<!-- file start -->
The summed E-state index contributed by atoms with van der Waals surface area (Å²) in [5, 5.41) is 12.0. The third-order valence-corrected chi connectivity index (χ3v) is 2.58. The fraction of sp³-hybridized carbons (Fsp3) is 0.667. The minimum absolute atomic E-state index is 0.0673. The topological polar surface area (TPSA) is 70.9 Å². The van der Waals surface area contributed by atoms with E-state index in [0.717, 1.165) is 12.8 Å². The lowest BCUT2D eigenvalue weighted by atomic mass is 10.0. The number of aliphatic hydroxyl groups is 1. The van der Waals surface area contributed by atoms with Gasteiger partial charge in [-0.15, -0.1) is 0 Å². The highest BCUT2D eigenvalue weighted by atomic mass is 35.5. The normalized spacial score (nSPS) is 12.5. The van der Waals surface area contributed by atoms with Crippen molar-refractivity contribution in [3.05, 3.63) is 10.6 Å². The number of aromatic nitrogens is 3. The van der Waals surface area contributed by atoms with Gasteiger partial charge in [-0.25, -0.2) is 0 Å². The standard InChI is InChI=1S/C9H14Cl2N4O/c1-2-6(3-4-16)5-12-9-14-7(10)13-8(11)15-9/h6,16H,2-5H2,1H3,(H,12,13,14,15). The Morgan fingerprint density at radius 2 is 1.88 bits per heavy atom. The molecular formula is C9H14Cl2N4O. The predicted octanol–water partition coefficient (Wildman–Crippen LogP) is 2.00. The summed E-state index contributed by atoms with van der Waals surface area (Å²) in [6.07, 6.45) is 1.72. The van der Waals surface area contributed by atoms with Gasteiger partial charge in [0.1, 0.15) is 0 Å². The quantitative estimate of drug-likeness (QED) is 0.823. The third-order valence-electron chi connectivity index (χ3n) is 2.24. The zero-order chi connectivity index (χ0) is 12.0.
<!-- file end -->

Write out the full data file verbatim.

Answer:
The summed E-state index contributed by atoms with van der Waals surface area (Å²) in [5, 5.41) is 12.0. The third-order valence-corrected chi connectivity index (χ3v) is 2.58. The fraction of sp³-hybridized carbons (Fsp3) is 0.667. The minimum absolute atomic E-state index is 0.0673. The topological polar surface area (TPSA) is 70.9 Å². The van der Waals surface area contributed by atoms with E-state index in [0.717, 1.165) is 12.8 Å². The lowest BCUT2D eigenvalue weighted by atomic mass is 10.0. The number of aliphatic hydroxyl groups is 1. The van der Waals surface area contributed by atoms with Gasteiger partial charge in [-0.15, -0.1) is 0 Å². The highest BCUT2D eigenvalue weighted by atomic mass is 35.5. The normalized spacial score (nSPS) is 12.5. The van der Waals surface area contributed by atoms with Crippen molar-refractivity contribution in [3.05, 3.63) is 10.6 Å². The number of aromatic nitrogens is 3. The van der Waals surface area contributed by atoms with Gasteiger partial charge in [-0.25, -0.2) is 0 Å². The standard InChI is InChI=1S/C9H14Cl2N4O/c1-2-6(3-4-16)5-12-9-14-7(10)13-8(11)15-9/h6,16H,2-5H2,1H3,(H,12,13,14,15). The Morgan fingerprint density at radius 2 is 1.88 bits per heavy atom. The molecular formula is C9H14Cl2N4O. The predicted octanol–water partition coefficient (Wildman–Crippen LogP) is 2.00. The summed E-state index contributed by atoms with van der Waals surface area (Å²) in [6.07, 6.45) is 1.72. The van der Waals surface area contributed by atoms with Gasteiger partial charge in [0.1, 0.15) is 0 Å². The quantitative estimate of drug-likeness (QED) is 0.823. The third-order valence-electron chi connectivity index (χ3n) is 2.24. The zero-order chi connectivity index (χ0) is 12.0.